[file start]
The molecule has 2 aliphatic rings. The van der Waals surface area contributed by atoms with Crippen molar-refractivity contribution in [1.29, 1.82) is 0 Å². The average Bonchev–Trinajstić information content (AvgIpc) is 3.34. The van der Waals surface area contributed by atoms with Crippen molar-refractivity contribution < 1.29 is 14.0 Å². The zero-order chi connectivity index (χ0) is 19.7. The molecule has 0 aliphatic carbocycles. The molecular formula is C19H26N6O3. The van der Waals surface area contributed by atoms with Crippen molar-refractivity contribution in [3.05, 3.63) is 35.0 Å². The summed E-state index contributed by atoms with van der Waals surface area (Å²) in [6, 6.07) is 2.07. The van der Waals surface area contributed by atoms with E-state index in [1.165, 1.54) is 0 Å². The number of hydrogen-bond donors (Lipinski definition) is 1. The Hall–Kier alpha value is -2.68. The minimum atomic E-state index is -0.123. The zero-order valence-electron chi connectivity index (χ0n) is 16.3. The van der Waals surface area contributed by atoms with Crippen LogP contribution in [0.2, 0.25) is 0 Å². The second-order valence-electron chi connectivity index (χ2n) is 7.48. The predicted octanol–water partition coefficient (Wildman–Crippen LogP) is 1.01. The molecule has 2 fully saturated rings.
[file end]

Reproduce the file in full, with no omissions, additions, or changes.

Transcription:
The molecule has 2 aliphatic rings. The van der Waals surface area contributed by atoms with Crippen molar-refractivity contribution in [1.29, 1.82) is 0 Å². The average Bonchev–Trinajstić information content (AvgIpc) is 3.34. The van der Waals surface area contributed by atoms with Crippen molar-refractivity contribution < 1.29 is 14.0 Å². The zero-order chi connectivity index (χ0) is 19.7. The molecule has 0 aliphatic carbocycles. The molecular formula is C19H26N6O3. The van der Waals surface area contributed by atoms with Crippen molar-refractivity contribution in [3.05, 3.63) is 35.0 Å². The summed E-state index contributed by atoms with van der Waals surface area (Å²) in [6, 6.07) is 2.07. The van der Waals surface area contributed by atoms with E-state index in [1.165, 1.54) is 0 Å². The number of hydrogen-bond donors (Lipinski definition) is 1. The Hall–Kier alpha value is -2.68. The minimum atomic E-state index is -0.123. The zero-order valence-electron chi connectivity index (χ0n) is 16.3. The van der Waals surface area contributed by atoms with Crippen LogP contribution in [0.2, 0.25) is 0 Å². The second-order valence-electron chi connectivity index (χ2n) is 7.48. The predicted octanol–water partition coefficient (Wildman–Crippen LogP) is 1.01. The molecule has 2 fully saturated rings.